Looking ahead at 2019, it’s time to consider the right and wrong ways to conduct successful appraisals with your staff
While we always talk to dealers in our interviews about how their teams operate and conduct customer service, we don’t often take the time to discuss the positivity and efficiency that can be created through regular staff appraisals.
When was the last time you sat down with your workers, one-on-one, to discuss their performance? Is this something you do every six months? Once a year? Is it regular, or just as-and-when you deem it necessary? This is the time – as 2019 stretches out before us as a fresh slate – to consider appraisals more seriously.
The fact is that staff appraisals keep workers focused and aware of what is expected of them; this, in turn, encourages better efficiency and improved mental well-being – something that is becoming increasingly important. For the employer, it also ensures that staff feel able to approach their boss and that said boss is more aware of, and in touch with, what their workers are doing day-to-day; this connection is important for all parties.
As a brightHR article – What are the best ways to conduct employee appraisals? – so eloquently states, ‘Appraisals are about both past performance, and the future.’ This means they are an opportunity to discuss the employee’s full journey – what they came to the company to do, how that job has evolved, how well they have adapted and what the future holds for them. It’s also the time to ask the employee how they feel about their role, whether they are content with the trajectory it has taken and what they expect from their employer – in terms of support or remuneration – going forward.
Let’s explore how to get ready for, and conduct, an effective appraisal.
Preparation will show employees that their boss cares about them and is invested in them, both as a worker and a person. Begin by gathering data on the employee and their performance – this may include records from previous appraisals, any HR issues raised by their colleagues and feedback from their immediate manager and/or co-workers. This data can help set the right topics for discussion, ready for the appraisal, as well as forming future goals. Referring to records from previous meetings also allows an employer to gauge where specific improvements (or lack, thereof) have been made since then.
It’s a good idea to get really organised by creating a template for these meetings, with spaces to jot notes. This encourages consistency and will make it easier to refer back to this meeting in future.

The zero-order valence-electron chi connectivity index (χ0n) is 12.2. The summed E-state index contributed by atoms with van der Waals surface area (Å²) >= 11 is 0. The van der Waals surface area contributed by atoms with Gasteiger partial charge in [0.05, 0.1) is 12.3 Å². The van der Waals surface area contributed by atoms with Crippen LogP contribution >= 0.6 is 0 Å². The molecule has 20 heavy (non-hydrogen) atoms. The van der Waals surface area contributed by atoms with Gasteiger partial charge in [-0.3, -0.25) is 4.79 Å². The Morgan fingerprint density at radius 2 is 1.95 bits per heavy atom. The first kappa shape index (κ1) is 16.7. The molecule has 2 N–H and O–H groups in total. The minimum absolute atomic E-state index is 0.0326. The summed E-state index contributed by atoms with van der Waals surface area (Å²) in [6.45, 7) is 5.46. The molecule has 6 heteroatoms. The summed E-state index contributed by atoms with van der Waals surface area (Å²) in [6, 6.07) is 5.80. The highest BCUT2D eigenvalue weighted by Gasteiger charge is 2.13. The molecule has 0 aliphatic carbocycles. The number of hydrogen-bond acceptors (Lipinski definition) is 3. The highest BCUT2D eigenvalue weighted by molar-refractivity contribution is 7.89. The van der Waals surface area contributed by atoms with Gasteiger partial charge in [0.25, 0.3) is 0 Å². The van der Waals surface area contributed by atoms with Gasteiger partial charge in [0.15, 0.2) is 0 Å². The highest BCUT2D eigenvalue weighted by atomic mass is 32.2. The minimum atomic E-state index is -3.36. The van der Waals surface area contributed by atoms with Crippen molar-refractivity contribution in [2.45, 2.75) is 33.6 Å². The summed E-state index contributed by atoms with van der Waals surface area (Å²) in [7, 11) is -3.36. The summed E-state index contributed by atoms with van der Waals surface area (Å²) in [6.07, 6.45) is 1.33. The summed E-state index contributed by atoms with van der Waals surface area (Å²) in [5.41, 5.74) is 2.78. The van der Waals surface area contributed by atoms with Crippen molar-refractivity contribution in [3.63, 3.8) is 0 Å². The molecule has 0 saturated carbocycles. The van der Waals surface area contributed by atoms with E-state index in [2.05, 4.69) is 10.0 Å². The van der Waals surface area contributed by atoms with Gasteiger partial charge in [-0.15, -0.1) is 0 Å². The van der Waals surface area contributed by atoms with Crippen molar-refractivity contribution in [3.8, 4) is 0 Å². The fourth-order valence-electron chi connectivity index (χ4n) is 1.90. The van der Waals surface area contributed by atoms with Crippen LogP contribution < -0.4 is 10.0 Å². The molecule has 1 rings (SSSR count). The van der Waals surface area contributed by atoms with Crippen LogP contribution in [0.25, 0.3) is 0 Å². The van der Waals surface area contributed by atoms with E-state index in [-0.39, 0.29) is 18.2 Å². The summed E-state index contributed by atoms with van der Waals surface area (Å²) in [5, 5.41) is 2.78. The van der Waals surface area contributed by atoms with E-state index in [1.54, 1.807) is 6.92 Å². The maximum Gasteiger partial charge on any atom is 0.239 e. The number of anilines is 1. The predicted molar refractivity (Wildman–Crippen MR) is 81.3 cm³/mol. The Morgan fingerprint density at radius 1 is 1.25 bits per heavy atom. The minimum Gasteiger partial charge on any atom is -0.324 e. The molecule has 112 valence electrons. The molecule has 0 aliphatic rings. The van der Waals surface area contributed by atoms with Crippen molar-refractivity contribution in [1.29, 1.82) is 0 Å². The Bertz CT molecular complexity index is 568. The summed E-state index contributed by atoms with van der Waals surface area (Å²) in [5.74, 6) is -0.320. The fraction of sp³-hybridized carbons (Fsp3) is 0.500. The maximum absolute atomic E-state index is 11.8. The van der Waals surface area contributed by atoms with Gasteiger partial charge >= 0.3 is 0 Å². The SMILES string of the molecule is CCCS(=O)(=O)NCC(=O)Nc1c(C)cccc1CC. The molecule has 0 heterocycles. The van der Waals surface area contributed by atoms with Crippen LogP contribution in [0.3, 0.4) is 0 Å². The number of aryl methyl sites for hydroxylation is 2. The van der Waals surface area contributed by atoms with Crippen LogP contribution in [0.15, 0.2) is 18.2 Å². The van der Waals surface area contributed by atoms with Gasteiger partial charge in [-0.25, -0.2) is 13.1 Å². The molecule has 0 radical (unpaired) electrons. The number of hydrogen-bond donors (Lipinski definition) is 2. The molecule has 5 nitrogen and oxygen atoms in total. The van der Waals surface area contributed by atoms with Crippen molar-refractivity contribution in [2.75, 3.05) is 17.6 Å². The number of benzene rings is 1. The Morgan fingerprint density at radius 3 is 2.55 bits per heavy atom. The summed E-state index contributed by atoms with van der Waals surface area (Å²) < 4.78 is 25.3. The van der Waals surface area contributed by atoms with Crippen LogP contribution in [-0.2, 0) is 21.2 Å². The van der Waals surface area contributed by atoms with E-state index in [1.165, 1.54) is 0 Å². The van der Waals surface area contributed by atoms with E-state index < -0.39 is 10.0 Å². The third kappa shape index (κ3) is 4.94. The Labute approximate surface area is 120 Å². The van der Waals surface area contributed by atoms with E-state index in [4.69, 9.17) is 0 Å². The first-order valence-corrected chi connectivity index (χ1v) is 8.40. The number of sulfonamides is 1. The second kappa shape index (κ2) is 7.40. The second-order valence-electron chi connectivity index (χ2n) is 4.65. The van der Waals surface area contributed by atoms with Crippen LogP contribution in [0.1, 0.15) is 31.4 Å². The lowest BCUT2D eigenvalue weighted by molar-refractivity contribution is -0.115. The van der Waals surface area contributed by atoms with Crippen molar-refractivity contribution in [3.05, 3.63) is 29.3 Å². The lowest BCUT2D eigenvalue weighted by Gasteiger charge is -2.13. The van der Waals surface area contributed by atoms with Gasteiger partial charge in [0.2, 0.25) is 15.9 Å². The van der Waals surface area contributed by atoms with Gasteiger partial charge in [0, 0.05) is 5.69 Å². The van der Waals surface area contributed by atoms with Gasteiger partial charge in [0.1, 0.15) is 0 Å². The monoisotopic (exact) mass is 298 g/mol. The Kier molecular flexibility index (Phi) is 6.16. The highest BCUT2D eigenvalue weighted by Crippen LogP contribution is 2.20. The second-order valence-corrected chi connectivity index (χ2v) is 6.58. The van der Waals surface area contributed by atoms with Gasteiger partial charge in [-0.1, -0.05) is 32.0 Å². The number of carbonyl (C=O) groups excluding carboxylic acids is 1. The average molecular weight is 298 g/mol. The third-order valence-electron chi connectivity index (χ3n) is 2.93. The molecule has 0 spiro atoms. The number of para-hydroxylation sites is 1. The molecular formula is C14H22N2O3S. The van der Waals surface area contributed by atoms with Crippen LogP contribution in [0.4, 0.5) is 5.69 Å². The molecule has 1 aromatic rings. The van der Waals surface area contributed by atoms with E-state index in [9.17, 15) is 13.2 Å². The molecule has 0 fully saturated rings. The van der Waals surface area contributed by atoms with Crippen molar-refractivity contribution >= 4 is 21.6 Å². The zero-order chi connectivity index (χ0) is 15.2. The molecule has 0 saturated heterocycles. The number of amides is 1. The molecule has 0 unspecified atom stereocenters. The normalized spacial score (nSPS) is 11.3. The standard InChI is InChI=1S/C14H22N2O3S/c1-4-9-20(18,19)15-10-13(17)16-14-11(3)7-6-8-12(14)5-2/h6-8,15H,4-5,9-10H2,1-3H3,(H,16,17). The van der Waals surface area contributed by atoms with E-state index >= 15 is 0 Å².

Preparing exactly what to discuss with each employee is the key to ensuring all bases are covered. The person conducting the appraisal, often their immediate line manager, should discuss:
- The employee’s performance, both since the start of their current role and since their last appraisal – not just in terms of the delivery of their work, but attitude and things like whether they arrive consistently on time or not, whether they meet deadlines and how regularly they take sick days. At the same time, allow the employee to self-appraise.
- Exploration of where improvements can be made – and how to implement them.
- A discussion of any grievances the employee may have, and how these can be tackled. It’s also a great idea to talk about any ideas they might have for developing or diversifying their own role or the company at large.
- Agree on some goals for the future – both short and long-term.
Atmosphere and delivery
Arguably the most important element of an employee appraisal is ensuring it’s undertaken in the correct atmosphere. Firstly, there should be no surprises; the smallbusiness.co.uk blog, How to conduct staff appraisals and keep them motivated, advises, ‘…if an employee tells a manager that the six months since the last review have gone really badly, it should not be the first they’ve heard of it.’
This advice cuts both ways, as the blog goes on to explain. ‘This is because staff appraisals must not exist in isolation, but should be part of an ongoing process in which both management and staff have a responsibility.’ Open communication is a must both during appraisals and between them, and successful meetings are best conducted in an information environment which encourages employees and their bosses alike to speak honestly, without worry.
Employers should focus on asking open-ended, and open-minded, questions and give constructive feedback in order to get the best out of their staff appraisals. As the smallbusiness.co.uk blog concludes, ‘Employees should go away from the appraisal meeting feeling good about themselves and involved in their own development.’
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